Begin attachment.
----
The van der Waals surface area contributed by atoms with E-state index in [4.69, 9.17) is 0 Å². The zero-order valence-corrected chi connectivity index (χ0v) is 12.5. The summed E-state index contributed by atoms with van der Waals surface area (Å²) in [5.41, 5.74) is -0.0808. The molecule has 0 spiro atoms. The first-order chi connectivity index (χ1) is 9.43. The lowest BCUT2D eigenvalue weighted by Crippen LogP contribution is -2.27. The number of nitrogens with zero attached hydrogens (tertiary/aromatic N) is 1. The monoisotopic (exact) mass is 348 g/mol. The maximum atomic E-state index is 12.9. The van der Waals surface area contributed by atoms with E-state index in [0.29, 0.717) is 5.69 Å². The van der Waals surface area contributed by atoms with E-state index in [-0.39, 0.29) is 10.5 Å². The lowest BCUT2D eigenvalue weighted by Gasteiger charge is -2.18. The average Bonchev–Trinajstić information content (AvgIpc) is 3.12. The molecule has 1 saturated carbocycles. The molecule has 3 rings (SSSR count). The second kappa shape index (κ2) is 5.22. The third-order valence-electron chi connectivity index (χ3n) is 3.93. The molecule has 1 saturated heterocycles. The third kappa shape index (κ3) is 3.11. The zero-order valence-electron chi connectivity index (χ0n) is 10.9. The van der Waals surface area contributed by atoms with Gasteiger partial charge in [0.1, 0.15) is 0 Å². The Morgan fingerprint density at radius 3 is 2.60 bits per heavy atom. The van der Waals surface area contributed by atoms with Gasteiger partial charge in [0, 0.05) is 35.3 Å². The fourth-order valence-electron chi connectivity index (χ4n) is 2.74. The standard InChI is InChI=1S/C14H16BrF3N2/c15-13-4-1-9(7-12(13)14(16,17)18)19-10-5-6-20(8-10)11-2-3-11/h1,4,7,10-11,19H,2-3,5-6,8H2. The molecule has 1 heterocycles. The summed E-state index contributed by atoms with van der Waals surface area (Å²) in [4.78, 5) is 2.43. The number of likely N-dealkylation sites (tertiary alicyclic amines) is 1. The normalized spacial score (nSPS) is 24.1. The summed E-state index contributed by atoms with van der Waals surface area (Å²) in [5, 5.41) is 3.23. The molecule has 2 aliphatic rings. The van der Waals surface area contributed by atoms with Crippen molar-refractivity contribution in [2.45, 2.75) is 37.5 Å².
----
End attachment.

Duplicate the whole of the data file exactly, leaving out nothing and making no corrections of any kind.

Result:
The van der Waals surface area contributed by atoms with E-state index in [4.69, 9.17) is 0 Å². The zero-order valence-corrected chi connectivity index (χ0v) is 12.5. The summed E-state index contributed by atoms with van der Waals surface area (Å²) in [5.41, 5.74) is -0.0808. The molecule has 0 spiro atoms. The first-order chi connectivity index (χ1) is 9.43. The lowest BCUT2D eigenvalue weighted by Crippen LogP contribution is -2.27. The number of nitrogens with zero attached hydrogens (tertiary/aromatic N) is 1. The monoisotopic (exact) mass is 348 g/mol. The maximum atomic E-state index is 12.9. The van der Waals surface area contributed by atoms with E-state index in [0.29, 0.717) is 5.69 Å². The van der Waals surface area contributed by atoms with E-state index in [-0.39, 0.29) is 10.5 Å². The lowest BCUT2D eigenvalue weighted by Gasteiger charge is -2.18. The average Bonchev–Trinajstić information content (AvgIpc) is 3.12. The molecule has 1 saturated carbocycles. The molecule has 3 rings (SSSR count). The second kappa shape index (κ2) is 5.22. The third-order valence-electron chi connectivity index (χ3n) is 3.93. The molecule has 1 saturated heterocycles. The third kappa shape index (κ3) is 3.11. The zero-order valence-electron chi connectivity index (χ0n) is 10.9. The van der Waals surface area contributed by atoms with Gasteiger partial charge in [0.1, 0.15) is 0 Å². The Morgan fingerprint density at radius 3 is 2.60 bits per heavy atom. The van der Waals surface area contributed by atoms with Gasteiger partial charge in [0, 0.05) is 35.3 Å². The fourth-order valence-electron chi connectivity index (χ4n) is 2.74. The standard InChI is InChI=1S/C14H16BrF3N2/c15-13-4-1-9(7-12(13)14(16,17)18)19-10-5-6-20(8-10)11-2-3-11/h1,4,7,10-11,19H,2-3,5-6,8H2. The molecule has 1 heterocycles. The summed E-state index contributed by atoms with van der Waals surface area (Å²) in [4.78, 5) is 2.43. The number of likely N-dealkylation sites (tertiary alicyclic amines) is 1. The normalized spacial score (nSPS) is 24.1. The summed E-state index contributed by atoms with van der Waals surface area (Å²) in [5, 5.41) is 3.23. The molecule has 2 aliphatic rings. The van der Waals surface area contributed by atoms with Crippen molar-refractivity contribution in [2.45, 2.75) is 37.5 Å².